IU Building On "Seven Blocks Of Limestone"

BLOOMINGTON, Ind. – IU Coach Terry Hoeppner addressed his health situation as well as his 2006 recruiting class Wednesday at Memorial Stadium.

BLOOMINGTON, Ind. – It was a feel good day for IU Coach Terry Hoeppner.

On one front, he says he feels good from a health standpoint. The Hoosier coach underwent emergency surgery to remove a brain tumor over the Christmas holiday, and he was limited in what he could as the football staff put the finishing touches on its 2006 recruiting class.

"I was scheduled to be on the road every day in January at everyone's homes, closing deals, hugging, kissing, finalizing things and I couldn't do it," said Hoeppner.

But he was as energetic as ever Wednesday afternoon at the Memorial Stadium complex, and said he's back to work and it's nearly back to business as usual.

"I feel great - if you need a couple of weeks off and you don't have anything better to do, I recommend it," Hoeppner joked. "It's really been a pretty good deal.

"I've heard from a lot of Miami fans over the years who said, we knew you needed your head examined."

The second thing that had Hoeppner upbeat was the 20 signed letters of intent the IU football staff received Wednesday. Indiana's 2006 class features six of Scout.com's top 15 in-state recruits and seven big, athletic offensive linemen that he's already given a label to.

"We have the seven blocks of limestone," said Hoeppner. "The seven offensive linemen that we signed today, the future of IU football – we're building on those blocks of limestone – 6-6, 285 and athletic."

That group includes 6-8, 295-pound James Brewer, 6-5, 306-pound Cody Faulkner, 6-7, 251-pound Alex Perry, 6-5, 275-pound Rodger Saffold, 6-6, 310-pound Pete Saxon, 6-4, 278-pound Jarrod Smith and 6-7, 285-pound Mike Stark. It's a group of players that the Indiana staff targeted early and wound up luring to Bloomington with the idea of being contributors early on during their careers.

"We targeted them, we got them on campus, we got them in camp, we offered them, we recruited them, they saw the opportunity, because they'll have an opportunity," said Hoeppner. "Some may play right away…they'll have an opportunity to play soon."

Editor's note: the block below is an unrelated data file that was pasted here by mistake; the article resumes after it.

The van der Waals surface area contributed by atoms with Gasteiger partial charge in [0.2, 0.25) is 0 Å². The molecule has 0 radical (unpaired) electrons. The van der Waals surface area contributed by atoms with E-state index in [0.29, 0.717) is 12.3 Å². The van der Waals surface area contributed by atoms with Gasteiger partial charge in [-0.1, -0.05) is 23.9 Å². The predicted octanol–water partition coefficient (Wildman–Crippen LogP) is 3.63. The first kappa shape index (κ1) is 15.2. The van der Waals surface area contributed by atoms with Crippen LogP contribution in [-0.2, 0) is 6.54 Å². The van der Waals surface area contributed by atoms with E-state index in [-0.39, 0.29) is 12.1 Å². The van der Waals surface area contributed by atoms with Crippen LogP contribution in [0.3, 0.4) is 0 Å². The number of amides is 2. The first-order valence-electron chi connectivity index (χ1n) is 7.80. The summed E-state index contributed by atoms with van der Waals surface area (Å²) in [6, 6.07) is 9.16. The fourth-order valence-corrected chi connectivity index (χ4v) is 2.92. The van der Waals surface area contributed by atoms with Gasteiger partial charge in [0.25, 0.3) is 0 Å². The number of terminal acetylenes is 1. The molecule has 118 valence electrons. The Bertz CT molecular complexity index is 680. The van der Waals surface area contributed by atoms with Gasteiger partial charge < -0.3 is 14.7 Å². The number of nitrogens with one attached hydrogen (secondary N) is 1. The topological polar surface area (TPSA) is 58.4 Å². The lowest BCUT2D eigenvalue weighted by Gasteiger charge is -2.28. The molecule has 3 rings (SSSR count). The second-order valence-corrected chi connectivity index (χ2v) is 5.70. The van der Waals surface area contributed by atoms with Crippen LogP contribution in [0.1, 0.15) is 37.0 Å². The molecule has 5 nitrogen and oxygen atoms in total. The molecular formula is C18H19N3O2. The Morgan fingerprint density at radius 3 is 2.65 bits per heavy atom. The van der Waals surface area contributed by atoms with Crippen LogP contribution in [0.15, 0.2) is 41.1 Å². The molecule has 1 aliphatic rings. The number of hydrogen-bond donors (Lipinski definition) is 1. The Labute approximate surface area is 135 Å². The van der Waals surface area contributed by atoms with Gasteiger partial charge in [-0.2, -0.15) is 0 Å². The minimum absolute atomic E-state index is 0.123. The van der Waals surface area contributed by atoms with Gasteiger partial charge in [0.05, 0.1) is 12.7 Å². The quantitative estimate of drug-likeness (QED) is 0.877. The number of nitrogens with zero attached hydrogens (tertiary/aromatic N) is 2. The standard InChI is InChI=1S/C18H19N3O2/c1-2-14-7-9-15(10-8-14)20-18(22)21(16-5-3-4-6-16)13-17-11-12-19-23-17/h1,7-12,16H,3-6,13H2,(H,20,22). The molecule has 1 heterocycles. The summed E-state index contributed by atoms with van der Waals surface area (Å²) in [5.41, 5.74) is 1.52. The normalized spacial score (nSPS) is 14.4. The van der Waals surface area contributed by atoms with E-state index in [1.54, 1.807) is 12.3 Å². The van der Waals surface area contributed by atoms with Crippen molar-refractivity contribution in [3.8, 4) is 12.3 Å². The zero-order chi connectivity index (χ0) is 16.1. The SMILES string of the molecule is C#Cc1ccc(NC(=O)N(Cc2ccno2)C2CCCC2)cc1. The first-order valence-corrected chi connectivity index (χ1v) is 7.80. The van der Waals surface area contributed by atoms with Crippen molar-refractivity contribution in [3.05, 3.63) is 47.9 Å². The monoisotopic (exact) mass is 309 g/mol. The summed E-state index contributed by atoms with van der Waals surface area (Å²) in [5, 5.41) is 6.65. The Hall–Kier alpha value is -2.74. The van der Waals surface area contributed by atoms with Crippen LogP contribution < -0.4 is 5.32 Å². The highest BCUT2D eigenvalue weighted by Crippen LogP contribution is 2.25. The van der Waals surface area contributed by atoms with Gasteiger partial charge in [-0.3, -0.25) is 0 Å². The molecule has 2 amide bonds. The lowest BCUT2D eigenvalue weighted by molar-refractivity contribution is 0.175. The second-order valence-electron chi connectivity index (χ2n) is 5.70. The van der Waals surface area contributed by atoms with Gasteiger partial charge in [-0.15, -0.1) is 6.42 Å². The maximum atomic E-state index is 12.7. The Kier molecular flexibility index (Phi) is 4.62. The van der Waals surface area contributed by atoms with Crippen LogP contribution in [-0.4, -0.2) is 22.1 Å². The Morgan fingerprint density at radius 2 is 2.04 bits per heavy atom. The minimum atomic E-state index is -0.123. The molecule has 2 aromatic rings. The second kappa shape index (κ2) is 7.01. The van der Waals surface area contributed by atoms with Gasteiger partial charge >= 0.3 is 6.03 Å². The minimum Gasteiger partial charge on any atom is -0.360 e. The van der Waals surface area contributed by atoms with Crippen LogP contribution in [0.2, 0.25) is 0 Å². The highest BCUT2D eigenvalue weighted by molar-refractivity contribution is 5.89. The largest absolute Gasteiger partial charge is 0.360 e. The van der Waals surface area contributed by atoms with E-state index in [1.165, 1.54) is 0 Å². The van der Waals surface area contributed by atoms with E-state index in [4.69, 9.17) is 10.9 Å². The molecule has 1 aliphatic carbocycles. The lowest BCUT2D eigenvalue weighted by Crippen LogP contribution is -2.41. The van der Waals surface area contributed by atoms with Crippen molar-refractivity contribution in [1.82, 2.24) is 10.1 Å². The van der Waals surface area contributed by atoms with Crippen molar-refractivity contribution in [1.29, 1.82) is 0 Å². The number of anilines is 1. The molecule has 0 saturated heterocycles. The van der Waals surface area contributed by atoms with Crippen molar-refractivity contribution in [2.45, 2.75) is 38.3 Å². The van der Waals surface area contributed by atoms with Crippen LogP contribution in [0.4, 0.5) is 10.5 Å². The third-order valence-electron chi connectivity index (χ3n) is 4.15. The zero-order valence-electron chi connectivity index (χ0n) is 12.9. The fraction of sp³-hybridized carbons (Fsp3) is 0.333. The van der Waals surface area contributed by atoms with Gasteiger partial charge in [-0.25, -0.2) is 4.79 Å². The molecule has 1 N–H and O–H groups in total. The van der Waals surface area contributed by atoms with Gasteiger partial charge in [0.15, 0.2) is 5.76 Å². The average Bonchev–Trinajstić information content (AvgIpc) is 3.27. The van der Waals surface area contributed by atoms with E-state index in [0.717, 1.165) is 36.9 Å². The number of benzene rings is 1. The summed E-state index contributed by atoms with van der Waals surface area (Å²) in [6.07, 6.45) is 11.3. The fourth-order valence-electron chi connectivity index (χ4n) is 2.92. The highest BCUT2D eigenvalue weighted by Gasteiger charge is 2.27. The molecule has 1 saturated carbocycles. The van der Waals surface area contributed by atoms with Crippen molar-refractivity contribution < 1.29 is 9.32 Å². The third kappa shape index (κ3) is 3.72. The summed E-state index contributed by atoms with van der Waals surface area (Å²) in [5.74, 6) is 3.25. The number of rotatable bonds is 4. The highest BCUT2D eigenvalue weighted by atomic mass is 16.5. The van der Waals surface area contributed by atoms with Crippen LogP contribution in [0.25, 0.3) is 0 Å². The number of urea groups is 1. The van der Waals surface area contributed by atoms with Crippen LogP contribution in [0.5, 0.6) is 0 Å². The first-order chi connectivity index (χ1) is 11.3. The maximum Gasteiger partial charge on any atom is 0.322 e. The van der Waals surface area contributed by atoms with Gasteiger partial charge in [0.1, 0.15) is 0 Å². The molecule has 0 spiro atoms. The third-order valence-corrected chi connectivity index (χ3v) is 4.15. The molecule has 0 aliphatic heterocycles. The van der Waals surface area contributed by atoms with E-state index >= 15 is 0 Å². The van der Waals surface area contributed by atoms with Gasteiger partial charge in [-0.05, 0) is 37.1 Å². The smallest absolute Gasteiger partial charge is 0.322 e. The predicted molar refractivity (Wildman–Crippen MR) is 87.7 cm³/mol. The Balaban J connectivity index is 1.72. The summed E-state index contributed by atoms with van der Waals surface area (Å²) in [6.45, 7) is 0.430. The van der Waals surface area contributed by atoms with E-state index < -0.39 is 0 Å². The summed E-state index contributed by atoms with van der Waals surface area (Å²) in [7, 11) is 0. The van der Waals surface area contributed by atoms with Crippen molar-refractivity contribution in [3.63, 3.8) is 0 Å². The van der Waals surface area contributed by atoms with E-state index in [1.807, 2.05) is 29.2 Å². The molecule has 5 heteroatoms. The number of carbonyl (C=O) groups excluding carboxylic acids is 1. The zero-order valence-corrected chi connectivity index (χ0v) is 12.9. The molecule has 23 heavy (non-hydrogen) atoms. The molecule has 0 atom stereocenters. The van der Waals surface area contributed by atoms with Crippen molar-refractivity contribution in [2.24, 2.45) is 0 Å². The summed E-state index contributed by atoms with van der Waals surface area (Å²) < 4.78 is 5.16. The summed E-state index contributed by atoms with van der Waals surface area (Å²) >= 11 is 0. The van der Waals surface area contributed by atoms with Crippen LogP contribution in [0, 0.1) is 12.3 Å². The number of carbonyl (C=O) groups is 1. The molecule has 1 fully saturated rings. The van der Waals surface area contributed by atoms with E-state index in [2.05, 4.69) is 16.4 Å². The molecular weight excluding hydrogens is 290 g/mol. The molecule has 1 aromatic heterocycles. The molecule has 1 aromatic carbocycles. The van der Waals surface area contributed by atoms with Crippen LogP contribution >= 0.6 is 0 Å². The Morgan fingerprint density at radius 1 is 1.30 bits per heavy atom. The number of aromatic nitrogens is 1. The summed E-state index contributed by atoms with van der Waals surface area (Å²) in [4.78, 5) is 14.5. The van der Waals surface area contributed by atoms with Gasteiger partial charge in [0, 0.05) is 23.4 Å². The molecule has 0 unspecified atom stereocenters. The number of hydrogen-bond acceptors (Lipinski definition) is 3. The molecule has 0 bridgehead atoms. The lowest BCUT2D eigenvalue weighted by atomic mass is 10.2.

While Indiana's 2006 recruiting class answers a handful of needs that the program had – most notably the offensive line and at linebacker – it's not a grouping that is expected to ranked among the best in the Big Ten when various recruiting services come out with their post-signing day rankings. Other than Hamilton Heights (Ind.) offensive lineman Cody Faulkner and Darien, Ill., outside linebacker Matt Mayberry, there aren't a bunch of recruits that were national recruiting names during the last six months.

That may be the case, but that doesn't bother Hoeppner in the least.

"I love these recruiting services who evaluate," said Hoeppner. "I have no clue where they are rating our class. And guess what? I don't care. Why? Because four or five years from now, no one goes back and see how accurate those people were. No one does."

Hoeppner pointed out the his 2000 Miami (Ohio) class was ranked as one of the worst in the MAC that season. But by the time that group was seniors, they had put together an NCAA-best 14-game winning streak and were ranked No. 10 in the nation. Two of those players went on to start in the NFL as rookies, including Pittsburgh Steeler quarterback Ben Roethlisberger.

While Hoeppner wasn't making any promises about what this year's group would do, it is a collection of players that he said he and his staff can develop into talented college players.

"For all you IU fans out there that have nothing better to do than listen to those experts, well, I'm an expert too," said Hoeppner. "And this expert says this is exactly what we needed.

"We're going to develop them. We recruited guys that we want that we know we can develop. And that's a key, and that's something that recruiting services…that they don't understand. They don't know exactly what we wanted."

Hoeppner got the players he wanted, and now he's excited about getting back to work and beginning the preparation for the 2006 season. He said he'll be at the Mellencamp Pavilion Thursday morning at 6 a.m. for a conditioning workout session with a slew of his returning players, and he's throwing himself back into his job.

"I got after them a little bit Tuesday morning, which felt good," said Hoeppner.

While there had been a bit of a cloud hanging over the program since the news came out about Hoeppner's surgery, the Hoosier coach was upbeat and talking about the bright days that he sees ahead for his program.

"It's also a good time to reflect on the state of our union right now," said Hoepnner. "Right now, the weather is 60 degrees and sunny, and that's exactly how I feel about me and IU football."

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